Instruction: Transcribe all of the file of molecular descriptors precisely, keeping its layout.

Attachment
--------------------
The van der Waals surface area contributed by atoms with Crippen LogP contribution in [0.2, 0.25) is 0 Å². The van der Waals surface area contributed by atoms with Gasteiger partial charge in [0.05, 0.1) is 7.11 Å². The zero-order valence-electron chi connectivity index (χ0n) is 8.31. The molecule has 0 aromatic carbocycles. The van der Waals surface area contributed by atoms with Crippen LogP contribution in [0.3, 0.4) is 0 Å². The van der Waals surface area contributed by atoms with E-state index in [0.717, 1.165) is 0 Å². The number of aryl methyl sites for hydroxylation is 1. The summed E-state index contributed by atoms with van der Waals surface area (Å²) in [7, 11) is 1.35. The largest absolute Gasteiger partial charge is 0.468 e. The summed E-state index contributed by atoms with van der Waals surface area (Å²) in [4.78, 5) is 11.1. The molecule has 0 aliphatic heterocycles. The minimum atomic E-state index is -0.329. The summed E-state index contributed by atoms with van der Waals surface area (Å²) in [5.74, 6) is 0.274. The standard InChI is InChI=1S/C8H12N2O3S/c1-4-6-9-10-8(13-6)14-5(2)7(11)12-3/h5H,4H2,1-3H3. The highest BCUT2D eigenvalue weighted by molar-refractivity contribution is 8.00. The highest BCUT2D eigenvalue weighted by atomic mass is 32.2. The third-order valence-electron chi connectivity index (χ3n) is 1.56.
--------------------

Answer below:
The van der Waals surface area contributed by atoms with Crippen LogP contribution in [0.2, 0.25) is 0 Å². The van der Waals surface area contributed by atoms with Gasteiger partial charge in [0.05, 0.1) is 7.11 Å². The zero-order valence-electron chi connectivity index (χ0n) is 8.31. The molecule has 0 aromatic carbocycles. The van der Waals surface area contributed by atoms with Crippen LogP contribution in [0.3, 0.4) is 0 Å². The van der Waals surface area contributed by atoms with E-state index in [0.717, 1.165) is 0 Å². The number of aryl methyl sites for hydroxylation is 1. The summed E-state index contributed by atoms with van der Waals surface area (Å²) in [7, 11) is 1.35. The largest absolute Gasteiger partial charge is 0.468 e. The summed E-state index contributed by atoms with van der Waals surface area (Å²) in [4.78, 5) is 11.1. The molecule has 0 aliphatic heterocycles. The minimum atomic E-state index is -0.329. The summed E-state index contributed by atoms with van der Waals surface area (Å²) in [5.74, 6) is 0.274. The standard InChI is InChI=1S/C8H12N2O3S/c1-4-6-9-10-8(13-6)14-5(2)7(11)12-3/h5H,4H2,1-3H3. The highest BCUT2D eigenvalue weighted by molar-refractivity contribution is 8.00. The highest BCUT2D eigenvalue weighted by atomic mass is 32.2. The third-order valence-electron chi connectivity index (χ3n) is 1.56.